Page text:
Yes, the National Association of Industrialists (ANDI) is convening a ceremony at the port of Cartagena, where they will send a container of goods to the U.S. rate. This is the first export container under the FTA and is a symbol of things to come for the country: more exports to our largest trading partner, more investment, and therefore more industrial development and employment, which supports the the Government’s policy to internationalization the economy.
Colombian products with 0% tariff
- 99% of Colombian qualifying industrial and textile goods will become duty free upon the implementation of the FTA.
- 89% of Colombian agricultural goods will become duty free upon implementation of the FTA.
- Duties on many other tariff lines will be phased out over a period of up to 15 years, with some agricultural tariff rate quotas. While Colombia is expected to fill its new sugar TRQ, the FTA is likely to have a minor effect on U.S. imports and production of sugar and sugar containing products.
The Colombia- U.S. FTA promotes trade in goods by eliminating tariff barriers, and by promoting the harmonization of technical regulations between both parties. As a result, FTA supports economic growth in both countries.
The FTA supports American jobs and improves American competitiveness since many American businesses use imports under this program as inputs to manufacture goods in the United States.
It is expected that the agreement will be effective in the second half of 2012, once Colombia accomplish all the agreement laws, regulations and policies. USTR is helping to accomplish these requirements as quickly as possible.
Colombia’s government is ensuring labor laws by promoting more protection rights for workers, to please and accomplish the strategic goals of the bilateral Labor Action Plan.
The USTR General Counsel, Tim Reif said that the FTA with Colombia is “well on the road” and is likely to be the next FTA to see implementation -GBD event on the pending FTAs.
United States Trade Representative Ron Kirk said “USTR has already started the work necessary to bring these agreements into force as soon as possible”- September 2011.
Colombia asked assistance in its labor to upgrade its workers rights from both the International Labor Organization and U.S. government. Mr. Kirk said:“It feels like they are absolutely meeting both the letter and spirit of what we asked them to do”.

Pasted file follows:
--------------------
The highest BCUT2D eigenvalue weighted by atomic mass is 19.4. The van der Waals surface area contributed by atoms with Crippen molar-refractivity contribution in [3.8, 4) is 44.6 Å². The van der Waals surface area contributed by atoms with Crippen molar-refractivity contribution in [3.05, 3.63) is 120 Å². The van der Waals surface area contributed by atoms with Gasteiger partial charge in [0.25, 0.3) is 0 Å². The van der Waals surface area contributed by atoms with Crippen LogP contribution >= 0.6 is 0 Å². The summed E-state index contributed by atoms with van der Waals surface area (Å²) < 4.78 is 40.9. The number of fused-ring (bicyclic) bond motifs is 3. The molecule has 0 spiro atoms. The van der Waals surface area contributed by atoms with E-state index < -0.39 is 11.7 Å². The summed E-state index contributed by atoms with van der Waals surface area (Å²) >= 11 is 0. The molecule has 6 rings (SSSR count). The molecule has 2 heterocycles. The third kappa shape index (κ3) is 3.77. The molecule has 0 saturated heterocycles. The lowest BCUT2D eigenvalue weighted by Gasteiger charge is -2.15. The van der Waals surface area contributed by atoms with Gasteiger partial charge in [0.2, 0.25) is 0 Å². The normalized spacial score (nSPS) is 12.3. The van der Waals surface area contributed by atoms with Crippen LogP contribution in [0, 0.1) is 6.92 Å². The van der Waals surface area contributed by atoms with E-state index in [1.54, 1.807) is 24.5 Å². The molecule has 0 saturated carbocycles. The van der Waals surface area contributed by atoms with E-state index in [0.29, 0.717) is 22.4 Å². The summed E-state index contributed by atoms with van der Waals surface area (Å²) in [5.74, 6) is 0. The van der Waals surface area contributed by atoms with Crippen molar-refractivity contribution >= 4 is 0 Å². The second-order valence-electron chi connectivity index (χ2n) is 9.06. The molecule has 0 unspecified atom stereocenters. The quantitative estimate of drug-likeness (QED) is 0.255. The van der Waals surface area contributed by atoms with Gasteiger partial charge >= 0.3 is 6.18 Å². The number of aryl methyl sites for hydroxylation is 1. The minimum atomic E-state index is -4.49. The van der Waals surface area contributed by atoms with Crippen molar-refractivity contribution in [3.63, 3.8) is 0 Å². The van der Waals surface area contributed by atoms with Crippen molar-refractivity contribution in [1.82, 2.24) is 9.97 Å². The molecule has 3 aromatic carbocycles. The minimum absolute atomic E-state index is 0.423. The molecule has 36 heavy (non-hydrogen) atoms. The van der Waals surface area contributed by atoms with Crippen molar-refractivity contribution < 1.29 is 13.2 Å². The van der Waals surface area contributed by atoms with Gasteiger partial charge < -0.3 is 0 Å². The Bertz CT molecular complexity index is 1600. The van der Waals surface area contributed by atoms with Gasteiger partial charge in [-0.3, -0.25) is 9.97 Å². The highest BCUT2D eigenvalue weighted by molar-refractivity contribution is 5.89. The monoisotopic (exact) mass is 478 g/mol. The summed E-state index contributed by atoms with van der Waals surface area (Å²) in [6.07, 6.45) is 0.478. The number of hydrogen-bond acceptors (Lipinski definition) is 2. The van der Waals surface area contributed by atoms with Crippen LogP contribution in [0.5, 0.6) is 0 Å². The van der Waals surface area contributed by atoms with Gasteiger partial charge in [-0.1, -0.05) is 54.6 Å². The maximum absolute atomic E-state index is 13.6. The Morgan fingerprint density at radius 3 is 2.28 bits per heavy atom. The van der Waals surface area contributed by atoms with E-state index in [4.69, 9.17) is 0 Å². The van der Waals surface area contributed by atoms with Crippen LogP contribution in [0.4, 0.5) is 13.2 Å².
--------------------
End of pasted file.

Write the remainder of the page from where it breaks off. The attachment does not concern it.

Colombian products with 0% tariff
Colombian Agricultural goods
will become duty free upon the implementation of the FTA.
Colombian qualifying industrial and textile goods
will become duty free upon the implementation of the FTA
up to 15 years
Duties on many other tariff lines
will be phased out over that period
The approval of the FTA extends the Andean Trade Promotion and Drug Eradication Act, ATPDEA, which was renewed until July 2013. The tariff preferences that many Colombian products have had shall be maintained with the FTA and therefore, sectors such as flowers, apparel, tobacco, cocoa, plastics and leather manufacturing, among others, shall be benefited.
In fact, both the ATPDEA preferences as well as the others that were agreed upon, shall be maintained over time, given that their persistence shall not be subject to unilateral U.S. Government and Congress decisions.
The FTA is an agreement that generates opportunities for all Colombians, as it contributes to the creation of quality jobs and the improvement of the national economy’s performance. It benefits the exports sector, which will be able to sell its products and services under favorable conditions in the U.S. market.
The subjects that were negotiated were market access, in its two aspects (industrial and agricultural), intellectual property, investment regime, Government acquisitions, conflict resolution, competency, e-trade, services, environment and labor, among others.